MOVING alcohol and other drug rehabilitation online has broken the troubles of distance for places like the Wimmera.
While Ballarat Community Health's Making a Change day rehabilitation program shift was about adapting to the coronavirus pandemic restrictions, project manager Suzanne Powell said it had opened greater access for people living in geographic isolation, particularly in the Wimmera.
Ms Powell said people living in places like Warracknabeal and St Arnaud often had limited public transport options and this made it harder to take part in a near-daily program for and eight-week period.
Distance has been a key hurdle the pandemic has helped people living further out in the western region to overcome.
The Courier has reported on specialists in paediatric speech and occupational therapies checking in on clients in Ararat, oncology teams offering support to patients across the region, optometry and physiotherapy tapping into telehealth.
Now the Royal Australasian College of Physicians is campaigning for the federal government's Medicare telehealth rebates to become permanent, Fairfax Media is reporting.
The rebates were rolled out in mid-March to make medical care safer and more accessible amid COVID-19 restrictions. These Medicare rebates were otherwise set to expire at the end of September.
In a survey of RACP members, 70 per cent said patients were more likely to keep appointments.
This push could open more doors across the health sector.
Ms Powell, in speaking to media about digital poverty made clearer in healthcare during the pandemic, said communication was as much about body language as it was words. Group sessions like MAC helped to overcome this via video conferencing.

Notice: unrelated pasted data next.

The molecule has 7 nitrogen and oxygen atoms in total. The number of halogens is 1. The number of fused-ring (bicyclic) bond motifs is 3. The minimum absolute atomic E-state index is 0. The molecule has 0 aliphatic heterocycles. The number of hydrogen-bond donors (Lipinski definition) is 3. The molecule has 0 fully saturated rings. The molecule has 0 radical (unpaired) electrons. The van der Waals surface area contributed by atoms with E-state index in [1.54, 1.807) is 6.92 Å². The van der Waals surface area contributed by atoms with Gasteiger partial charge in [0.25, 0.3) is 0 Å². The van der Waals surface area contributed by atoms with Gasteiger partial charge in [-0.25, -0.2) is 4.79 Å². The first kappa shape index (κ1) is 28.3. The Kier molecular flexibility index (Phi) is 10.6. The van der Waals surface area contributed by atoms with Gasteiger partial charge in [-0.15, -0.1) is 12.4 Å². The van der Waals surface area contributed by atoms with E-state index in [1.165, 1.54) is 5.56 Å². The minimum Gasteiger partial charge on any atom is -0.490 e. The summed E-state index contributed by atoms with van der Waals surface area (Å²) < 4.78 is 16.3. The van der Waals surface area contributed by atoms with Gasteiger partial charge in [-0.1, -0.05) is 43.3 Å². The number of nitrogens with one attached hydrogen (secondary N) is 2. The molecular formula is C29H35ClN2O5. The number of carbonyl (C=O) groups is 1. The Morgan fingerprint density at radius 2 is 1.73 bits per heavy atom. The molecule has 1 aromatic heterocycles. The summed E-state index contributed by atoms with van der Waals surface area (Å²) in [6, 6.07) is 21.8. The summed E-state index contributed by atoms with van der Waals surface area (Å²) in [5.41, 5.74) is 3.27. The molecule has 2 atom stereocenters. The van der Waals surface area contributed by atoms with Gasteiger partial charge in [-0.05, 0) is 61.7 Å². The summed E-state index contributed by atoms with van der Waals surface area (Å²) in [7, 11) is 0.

The shift had uncovered far-ranging benefits for community health, Ms Powell said.
BCH has also been able to reach people in in-patient therapy programs at Ballarat Health Services Base Hospital.
The MAC program was shorted to a six-week format in what Ms Powell said was approached as a pilot program, reliant on client feedback. This helped to shape what was possible for improving access to BCH programs in post-COVID life.
Meanwhile, West Wimmera and Stawell health services have both reported sharp rises in telehealth use across their patches during lockdown. A key part of telehealth use has been in easier access to specialists in Ballarat for what otherwise might be a day-long outing.
Stawell is reported to maintain no less than 40 per cent telehealth consultations with general practitioners in post-pandemic life, particularly to better reach its patients who were socially isolated or had complex medical needs.
West Wimmera Health Service is also set to host a community online forum next week. The organisation's chief executive officer Ritchie Dodds said traditionally it had been challenging for people to attend community meetings.